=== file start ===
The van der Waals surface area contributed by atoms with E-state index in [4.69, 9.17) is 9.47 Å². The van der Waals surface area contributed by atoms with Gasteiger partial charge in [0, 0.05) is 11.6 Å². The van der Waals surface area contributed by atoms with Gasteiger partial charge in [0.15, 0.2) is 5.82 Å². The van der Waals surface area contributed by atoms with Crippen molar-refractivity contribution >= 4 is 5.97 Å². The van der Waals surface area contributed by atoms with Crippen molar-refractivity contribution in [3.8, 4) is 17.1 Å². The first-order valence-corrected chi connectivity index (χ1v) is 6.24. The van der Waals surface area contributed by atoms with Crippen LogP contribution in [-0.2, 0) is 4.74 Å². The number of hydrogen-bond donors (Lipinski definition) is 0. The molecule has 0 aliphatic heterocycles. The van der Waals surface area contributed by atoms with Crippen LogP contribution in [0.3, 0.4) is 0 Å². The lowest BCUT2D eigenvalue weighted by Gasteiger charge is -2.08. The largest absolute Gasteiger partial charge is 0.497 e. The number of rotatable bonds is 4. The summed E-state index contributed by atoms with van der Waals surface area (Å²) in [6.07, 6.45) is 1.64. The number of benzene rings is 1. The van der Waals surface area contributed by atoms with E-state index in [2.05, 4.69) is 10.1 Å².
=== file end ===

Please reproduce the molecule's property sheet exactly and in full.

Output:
The van der Waals surface area contributed by atoms with E-state index in [4.69, 9.17) is 9.47 Å². The van der Waals surface area contributed by atoms with Gasteiger partial charge in [0, 0.05) is 11.6 Å². The van der Waals surface area contributed by atoms with Gasteiger partial charge in [0.15, 0.2) is 5.82 Å². The van der Waals surface area contributed by atoms with Crippen molar-refractivity contribution >= 4 is 5.97 Å². The van der Waals surface area contributed by atoms with Crippen molar-refractivity contribution in [3.8, 4) is 17.1 Å². The first-order valence-corrected chi connectivity index (χ1v) is 6.24. The van der Waals surface area contributed by atoms with Crippen LogP contribution in [-0.2, 0) is 4.74 Å². The number of hydrogen-bond donors (Lipinski definition) is 0. The molecule has 0 aliphatic heterocycles. The van der Waals surface area contributed by atoms with Crippen LogP contribution in [0.3, 0.4) is 0 Å². The lowest BCUT2D eigenvalue weighted by Gasteiger charge is -2.08. The largest absolute Gasteiger partial charge is 0.497 e. The number of rotatable bonds is 4. The summed E-state index contributed by atoms with van der Waals surface area (Å²) in [6.07, 6.45) is 1.64. The number of benzene rings is 1. The van der Waals surface area contributed by atoms with E-state index in [2.05, 4.69) is 10.1 Å².